Chile’s economy

Chile’s economy is highly dependent on its copper mining activities. The recent long strike at BHP Billiton’s (BHP) Escondida copper mine there continues to impact this Latin American economy in 2017. The mining sector is also seeing sluggish growth over the last few months.

Chile’s trade surplus declined to $58.0 million in June 2017 compared to $723.0 million in the previous month and $375.0 million in the same period in the previous year.

In the graph below, you can see Chile’s trade surplus over the past year.

Sluggish Mining Sector and Chile’s Trade Surplus in June

Trade balance in June 2017

Chile’s (ILF) trade surplus remained well below market expectations of $800.0 million in June 2017. Chile registered ten consecutive months of surplus, but the surplus in June 2017 was the lowest since October 2016. Imports increased at a higher pace than exports in June 2017 compared to the previous month, although imports remained below exports in June.

Exports stood at $5.3 billion in June 2017, a 12.8% rise year-over-year and a 7.0% rise month-over-month. Exports increased mainly for mining products, which had a 22.7% growth in production. Copper exports saw the highest increase of 27.7% in June 2017. Exports of agricultural, forestry, and fisheries rose 9.1%, and industrial products rose more slowly at 1.4%.

Imports stood at $5.2 billion, a 21.0% rise year-over-year and a 6.0% rise month-over-month. Imports rose mainly due to consumer goods, intermediate goods, and capital goods, which saw increases of 26.8%, 14.8%, and 29.5%, respectively, year-over-year.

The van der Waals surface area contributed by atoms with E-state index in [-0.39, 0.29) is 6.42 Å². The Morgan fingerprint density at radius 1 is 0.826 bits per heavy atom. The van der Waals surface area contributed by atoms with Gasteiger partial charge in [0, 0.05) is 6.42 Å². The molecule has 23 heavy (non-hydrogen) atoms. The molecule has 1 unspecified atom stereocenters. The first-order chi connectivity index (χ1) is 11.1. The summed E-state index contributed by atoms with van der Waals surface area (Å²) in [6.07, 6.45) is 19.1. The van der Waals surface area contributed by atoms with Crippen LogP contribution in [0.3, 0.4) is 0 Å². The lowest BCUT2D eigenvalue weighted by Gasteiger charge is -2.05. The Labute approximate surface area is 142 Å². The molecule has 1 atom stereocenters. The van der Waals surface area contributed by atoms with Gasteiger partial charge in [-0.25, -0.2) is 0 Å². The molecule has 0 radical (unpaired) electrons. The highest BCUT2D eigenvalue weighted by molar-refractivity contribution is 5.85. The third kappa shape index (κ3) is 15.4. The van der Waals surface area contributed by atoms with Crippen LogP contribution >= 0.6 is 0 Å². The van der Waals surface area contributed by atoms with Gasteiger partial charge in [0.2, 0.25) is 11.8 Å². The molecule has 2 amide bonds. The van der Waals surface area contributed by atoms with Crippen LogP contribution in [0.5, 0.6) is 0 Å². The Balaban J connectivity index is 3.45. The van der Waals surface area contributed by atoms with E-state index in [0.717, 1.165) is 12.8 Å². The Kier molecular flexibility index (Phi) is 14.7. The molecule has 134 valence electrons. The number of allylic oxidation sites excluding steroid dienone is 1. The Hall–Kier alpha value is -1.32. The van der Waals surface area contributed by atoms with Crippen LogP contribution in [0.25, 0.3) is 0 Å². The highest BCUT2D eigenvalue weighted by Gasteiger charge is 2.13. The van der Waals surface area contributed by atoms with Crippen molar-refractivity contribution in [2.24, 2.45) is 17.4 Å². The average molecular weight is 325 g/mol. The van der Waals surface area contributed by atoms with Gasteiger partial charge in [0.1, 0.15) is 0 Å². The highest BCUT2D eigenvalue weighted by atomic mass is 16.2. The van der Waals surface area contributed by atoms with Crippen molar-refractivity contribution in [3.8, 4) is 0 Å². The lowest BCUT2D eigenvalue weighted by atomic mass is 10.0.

Copper-dependent economy

The trade surplus in Chile over the years has been driven mainly by copper shipments. Some of the large copper-producing companies invested in Chile are BHP Billiton (BHP) and Antofagasta (ANTO).

The recent strike has affected copper exports in 2017, resulting in a reduced trade surplus for June 2017. Several mines in Chile also suspended production in June 2017 after heavy rains disrupted their operations.

Long-term view

Improvements in the global (ACWI) (VT) growth outlook and expansionary monetary policy are expected to support Chile’s economic growth in 2017. The economic activity index in May 2017 rose 1.3% compared to the same period last month. The mining index fell 4.6%, while the non-mining index rose 1.9%, driven by increased trade and manufacturing activity. The iShares MSCI Chile Capped (ECH) fell ~1.0% in June 2017.

Let’s look next at the Colombian economy in June.

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